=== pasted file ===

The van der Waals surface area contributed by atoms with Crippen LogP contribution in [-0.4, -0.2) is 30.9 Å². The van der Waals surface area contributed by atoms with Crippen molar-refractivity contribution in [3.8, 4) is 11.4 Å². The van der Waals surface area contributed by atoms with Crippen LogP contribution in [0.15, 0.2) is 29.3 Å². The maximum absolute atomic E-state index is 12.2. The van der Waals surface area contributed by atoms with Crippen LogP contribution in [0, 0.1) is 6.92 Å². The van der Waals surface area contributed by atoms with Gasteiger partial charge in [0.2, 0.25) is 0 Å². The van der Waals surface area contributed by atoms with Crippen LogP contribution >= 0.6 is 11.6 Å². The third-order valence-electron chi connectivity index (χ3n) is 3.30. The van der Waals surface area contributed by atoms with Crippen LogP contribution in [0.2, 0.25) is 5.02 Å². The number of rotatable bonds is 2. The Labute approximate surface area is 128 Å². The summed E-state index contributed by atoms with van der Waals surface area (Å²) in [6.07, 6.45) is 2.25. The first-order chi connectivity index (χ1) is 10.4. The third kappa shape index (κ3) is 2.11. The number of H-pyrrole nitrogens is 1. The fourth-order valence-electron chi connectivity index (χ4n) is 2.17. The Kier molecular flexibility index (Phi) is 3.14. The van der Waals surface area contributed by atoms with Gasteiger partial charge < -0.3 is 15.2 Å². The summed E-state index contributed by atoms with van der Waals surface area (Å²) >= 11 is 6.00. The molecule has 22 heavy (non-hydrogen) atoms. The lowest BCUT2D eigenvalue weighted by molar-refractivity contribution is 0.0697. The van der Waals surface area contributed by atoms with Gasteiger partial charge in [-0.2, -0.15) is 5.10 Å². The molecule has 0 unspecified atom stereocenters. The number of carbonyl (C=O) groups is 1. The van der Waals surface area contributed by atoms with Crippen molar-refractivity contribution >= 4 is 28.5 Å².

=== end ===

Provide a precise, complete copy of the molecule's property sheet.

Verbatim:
The van der Waals surface area contributed by atoms with Crippen LogP contribution in [-0.4, -0.2) is 30.9 Å². The van der Waals surface area contributed by atoms with Crippen molar-refractivity contribution in [3.8, 4) is 11.4 Å². The van der Waals surface area contributed by atoms with Crippen LogP contribution in [0.15, 0.2) is 29.3 Å². The maximum absolute atomic E-state index is 12.2. The van der Waals surface area contributed by atoms with Crippen LogP contribution in [0, 0.1) is 6.92 Å². The van der Waals surface area contributed by atoms with Gasteiger partial charge in [0.2, 0.25) is 0 Å². The van der Waals surface area contributed by atoms with Crippen LogP contribution >= 0.6 is 11.6 Å². The third-order valence-electron chi connectivity index (χ3n) is 3.30. The van der Waals surface area contributed by atoms with Crippen LogP contribution in [0.2, 0.25) is 5.02 Å². The number of rotatable bonds is 2. The Labute approximate surface area is 128 Å². The summed E-state index contributed by atoms with van der Waals surface area (Å²) in [6.07, 6.45) is 2.25. The first-order chi connectivity index (χ1) is 10.4. The third kappa shape index (κ3) is 2.11. The number of H-pyrrole nitrogens is 1. The fourth-order valence-electron chi connectivity index (χ4n) is 2.17. The Kier molecular flexibility index (Phi) is 3.14. The van der Waals surface area contributed by atoms with Gasteiger partial charge < -0.3 is 15.2 Å². The summed E-state index contributed by atoms with van der Waals surface area (Å²) >= 11 is 6.00. The molecule has 22 heavy (non-hydrogen) atoms. The lowest BCUT2D eigenvalue weighted by molar-refractivity contribution is 0.0697. The van der Waals surface area contributed by atoms with Gasteiger partial charge in [-0.2, -0.15) is 5.10 Å². The molecule has 0 unspecified atom stereocenters. The number of carbonyl (C=O) groups is 1. The van der Waals surface area contributed by atoms with Crippen molar-refractivity contribution >= 4 is 28.5 Å².